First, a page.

You’ve heard the phrase “everything old is new again.” Things have a way of repeating—or even reinventing—themselves. We see it all the time in fashion, cars, and entertainment…and recently we have seen it in manufacturing, with companies focusing on getting to lean.

The concept of lean has been around since the days of Henry Ford who noted that “the longer an article is in the process of manufacture and the more it is moved about, the greater is its ultimate cost.” The Japanese took Ford’s concept to heart, perfecting the lean process during the 20th century, and American manufacturing is rediscovering it today.

Lean is a manufacturing philosophy that shortens the lead time between a customer placing an order and the shipment of that order through the elimination of waste. It reduces costs, cycle times, and unnecessary, non-value adding activities in the process (the things customers will not pay for), resulting in a more competitive and responsive company. Examples of non-value adding activities or waste include:

  • Defects in products
  • Overproduction of goods
  • Inventories of goods awaiting further processing
  • Unnecessary movement of goods and people
  • Delays caused by waits on equipment or another process
  • Design of goods not meeting customers’ needs

The idea behind lean is to identify these wastes and eliminate them through continuous improvement efforts to flow products at the demand of your customers while pursuing perfection. A properly filled lean toolbox can help you do such things as streamlining your plant layout for better and more efficient organization or implementing work cells to promote one-piece flows.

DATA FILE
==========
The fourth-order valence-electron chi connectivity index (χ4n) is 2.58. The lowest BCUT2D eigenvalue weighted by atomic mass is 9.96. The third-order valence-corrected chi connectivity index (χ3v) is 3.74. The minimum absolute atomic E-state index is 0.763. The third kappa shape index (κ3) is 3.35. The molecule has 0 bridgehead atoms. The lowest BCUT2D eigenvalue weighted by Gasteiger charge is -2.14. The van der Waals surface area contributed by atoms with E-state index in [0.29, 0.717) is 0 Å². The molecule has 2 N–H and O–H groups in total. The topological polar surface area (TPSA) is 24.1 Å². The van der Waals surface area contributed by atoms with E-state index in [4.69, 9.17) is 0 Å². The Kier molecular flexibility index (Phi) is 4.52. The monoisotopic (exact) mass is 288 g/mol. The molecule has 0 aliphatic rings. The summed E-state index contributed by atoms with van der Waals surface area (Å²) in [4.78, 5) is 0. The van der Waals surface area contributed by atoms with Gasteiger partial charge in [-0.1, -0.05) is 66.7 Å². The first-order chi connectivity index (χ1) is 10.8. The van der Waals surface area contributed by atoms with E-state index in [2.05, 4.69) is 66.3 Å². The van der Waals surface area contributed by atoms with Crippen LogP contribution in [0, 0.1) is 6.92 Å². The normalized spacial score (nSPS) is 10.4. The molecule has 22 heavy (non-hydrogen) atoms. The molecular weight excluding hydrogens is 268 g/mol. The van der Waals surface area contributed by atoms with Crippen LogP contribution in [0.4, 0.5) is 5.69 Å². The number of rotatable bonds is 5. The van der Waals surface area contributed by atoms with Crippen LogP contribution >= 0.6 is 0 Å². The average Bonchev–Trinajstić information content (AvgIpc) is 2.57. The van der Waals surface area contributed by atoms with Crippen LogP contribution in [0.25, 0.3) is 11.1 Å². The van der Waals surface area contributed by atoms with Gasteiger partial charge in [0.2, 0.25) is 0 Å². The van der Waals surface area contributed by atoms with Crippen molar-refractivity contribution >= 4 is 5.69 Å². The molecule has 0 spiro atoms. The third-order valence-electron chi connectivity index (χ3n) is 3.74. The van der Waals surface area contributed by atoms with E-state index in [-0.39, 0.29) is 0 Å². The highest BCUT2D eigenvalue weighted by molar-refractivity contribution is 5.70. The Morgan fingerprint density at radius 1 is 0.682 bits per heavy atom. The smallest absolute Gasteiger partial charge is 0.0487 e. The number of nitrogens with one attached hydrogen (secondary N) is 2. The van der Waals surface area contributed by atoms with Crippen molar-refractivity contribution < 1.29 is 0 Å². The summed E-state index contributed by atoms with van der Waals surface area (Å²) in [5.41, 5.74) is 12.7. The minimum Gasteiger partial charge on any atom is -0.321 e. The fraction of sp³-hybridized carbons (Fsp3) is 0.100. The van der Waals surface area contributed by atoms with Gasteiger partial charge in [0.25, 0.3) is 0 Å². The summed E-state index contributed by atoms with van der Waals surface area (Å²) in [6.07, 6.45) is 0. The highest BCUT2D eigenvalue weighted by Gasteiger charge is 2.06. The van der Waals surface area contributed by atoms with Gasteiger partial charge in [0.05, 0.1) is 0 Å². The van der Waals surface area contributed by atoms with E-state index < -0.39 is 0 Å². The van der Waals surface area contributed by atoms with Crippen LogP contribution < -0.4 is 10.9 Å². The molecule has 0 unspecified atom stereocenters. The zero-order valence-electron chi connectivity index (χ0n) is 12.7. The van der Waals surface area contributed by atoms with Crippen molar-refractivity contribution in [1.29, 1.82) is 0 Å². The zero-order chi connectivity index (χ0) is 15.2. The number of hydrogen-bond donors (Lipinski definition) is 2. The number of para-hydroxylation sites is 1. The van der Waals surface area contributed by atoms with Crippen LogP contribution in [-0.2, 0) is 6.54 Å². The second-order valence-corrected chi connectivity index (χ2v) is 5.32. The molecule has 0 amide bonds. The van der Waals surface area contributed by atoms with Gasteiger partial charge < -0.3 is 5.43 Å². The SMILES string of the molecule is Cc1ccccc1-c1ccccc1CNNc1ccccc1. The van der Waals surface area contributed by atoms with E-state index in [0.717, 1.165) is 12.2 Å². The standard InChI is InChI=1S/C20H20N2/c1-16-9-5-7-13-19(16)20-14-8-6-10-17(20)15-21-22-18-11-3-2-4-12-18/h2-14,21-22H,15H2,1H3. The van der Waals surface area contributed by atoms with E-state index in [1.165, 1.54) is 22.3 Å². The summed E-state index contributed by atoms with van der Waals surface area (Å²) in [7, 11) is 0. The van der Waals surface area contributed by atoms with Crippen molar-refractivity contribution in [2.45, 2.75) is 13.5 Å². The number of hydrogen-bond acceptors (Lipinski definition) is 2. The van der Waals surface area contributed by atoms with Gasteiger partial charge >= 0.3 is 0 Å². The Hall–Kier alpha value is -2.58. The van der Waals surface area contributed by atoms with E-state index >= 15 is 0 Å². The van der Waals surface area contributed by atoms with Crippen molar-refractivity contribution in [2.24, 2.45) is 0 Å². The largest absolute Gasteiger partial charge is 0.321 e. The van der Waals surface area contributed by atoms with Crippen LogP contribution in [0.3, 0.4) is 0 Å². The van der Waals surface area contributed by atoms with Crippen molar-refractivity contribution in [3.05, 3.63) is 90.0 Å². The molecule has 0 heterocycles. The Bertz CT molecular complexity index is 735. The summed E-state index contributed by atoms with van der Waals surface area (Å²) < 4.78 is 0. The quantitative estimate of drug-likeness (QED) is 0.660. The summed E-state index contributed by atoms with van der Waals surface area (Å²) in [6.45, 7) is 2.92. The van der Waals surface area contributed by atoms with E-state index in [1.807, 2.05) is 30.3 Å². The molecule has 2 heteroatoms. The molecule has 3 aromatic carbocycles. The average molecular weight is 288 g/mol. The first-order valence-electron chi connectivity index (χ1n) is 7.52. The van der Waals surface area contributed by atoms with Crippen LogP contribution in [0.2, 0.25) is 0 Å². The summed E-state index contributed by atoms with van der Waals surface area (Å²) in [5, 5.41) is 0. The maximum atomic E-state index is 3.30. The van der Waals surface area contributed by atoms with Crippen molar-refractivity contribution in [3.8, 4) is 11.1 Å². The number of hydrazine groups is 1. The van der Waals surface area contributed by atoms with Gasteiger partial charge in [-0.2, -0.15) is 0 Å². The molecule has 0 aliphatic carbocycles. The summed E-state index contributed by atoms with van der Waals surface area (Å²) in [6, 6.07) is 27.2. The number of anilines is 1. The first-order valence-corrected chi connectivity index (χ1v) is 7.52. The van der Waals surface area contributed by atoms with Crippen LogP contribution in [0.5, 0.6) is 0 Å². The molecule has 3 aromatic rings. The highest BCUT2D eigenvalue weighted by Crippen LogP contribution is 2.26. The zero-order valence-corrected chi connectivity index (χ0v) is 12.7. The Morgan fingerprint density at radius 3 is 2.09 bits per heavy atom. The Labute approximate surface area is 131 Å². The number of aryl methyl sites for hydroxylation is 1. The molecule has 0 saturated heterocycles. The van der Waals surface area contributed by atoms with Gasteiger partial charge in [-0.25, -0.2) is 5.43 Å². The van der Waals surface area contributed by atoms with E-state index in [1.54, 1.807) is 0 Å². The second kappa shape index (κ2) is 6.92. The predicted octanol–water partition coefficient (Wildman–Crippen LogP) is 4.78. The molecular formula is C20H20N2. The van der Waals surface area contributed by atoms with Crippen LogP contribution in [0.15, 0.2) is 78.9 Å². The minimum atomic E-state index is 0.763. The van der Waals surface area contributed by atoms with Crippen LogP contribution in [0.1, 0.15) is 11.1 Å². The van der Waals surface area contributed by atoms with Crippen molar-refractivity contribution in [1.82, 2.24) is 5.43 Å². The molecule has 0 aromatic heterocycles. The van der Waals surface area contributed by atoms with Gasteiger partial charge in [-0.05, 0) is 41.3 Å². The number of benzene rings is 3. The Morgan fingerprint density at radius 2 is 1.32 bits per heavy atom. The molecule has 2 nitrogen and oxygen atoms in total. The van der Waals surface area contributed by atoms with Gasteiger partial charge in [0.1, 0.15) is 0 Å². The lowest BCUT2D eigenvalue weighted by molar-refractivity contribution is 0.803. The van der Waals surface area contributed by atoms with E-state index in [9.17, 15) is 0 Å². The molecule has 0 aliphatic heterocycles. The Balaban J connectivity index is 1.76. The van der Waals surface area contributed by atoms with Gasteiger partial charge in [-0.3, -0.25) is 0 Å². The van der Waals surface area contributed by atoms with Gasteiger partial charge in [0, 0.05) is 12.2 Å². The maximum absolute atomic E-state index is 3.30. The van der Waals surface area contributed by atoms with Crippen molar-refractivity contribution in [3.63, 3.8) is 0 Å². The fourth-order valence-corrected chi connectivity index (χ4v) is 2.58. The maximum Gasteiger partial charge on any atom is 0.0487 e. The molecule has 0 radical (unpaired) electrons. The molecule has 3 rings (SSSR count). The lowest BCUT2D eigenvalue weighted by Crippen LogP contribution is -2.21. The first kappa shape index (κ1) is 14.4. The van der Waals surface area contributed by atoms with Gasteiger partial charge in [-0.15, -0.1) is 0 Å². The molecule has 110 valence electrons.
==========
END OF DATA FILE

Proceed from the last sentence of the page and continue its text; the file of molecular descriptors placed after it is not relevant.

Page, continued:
Lean also could involve the adoption of a just-in-time strategy to reduce in-process and on-hand inventory (although, in light of recent natural and political events, this might be embarked on cautiously so as to avoid inadvertent reliance on a particular supplier or region). The point is that many things can be done to eliminate waste—offering many tools for the toolbox. A company adopting lean might be well served going after the low-hanging fruit early to get a taste of success before moving on to other areas.

Last but not least, lean is a culture that must be adopted by the entire organization. Buy-in at every level—from executives to shop floor—and in every department is absolutely essential to successfully get to lean and, perhaps more importantly, to sustain lean and the resultant continuous improvement that your customers demand.

So why not take a look around your shop floor, your shipping and receiving area, even your office. If you see any waste, now might be the time to consider a lean transformation … getting or filling that lean toolbox. Your customers will benefit with better quality and quicker turnaround, your employees will appreciate being more engaged in the process, and your bottom line will almost certainly improve.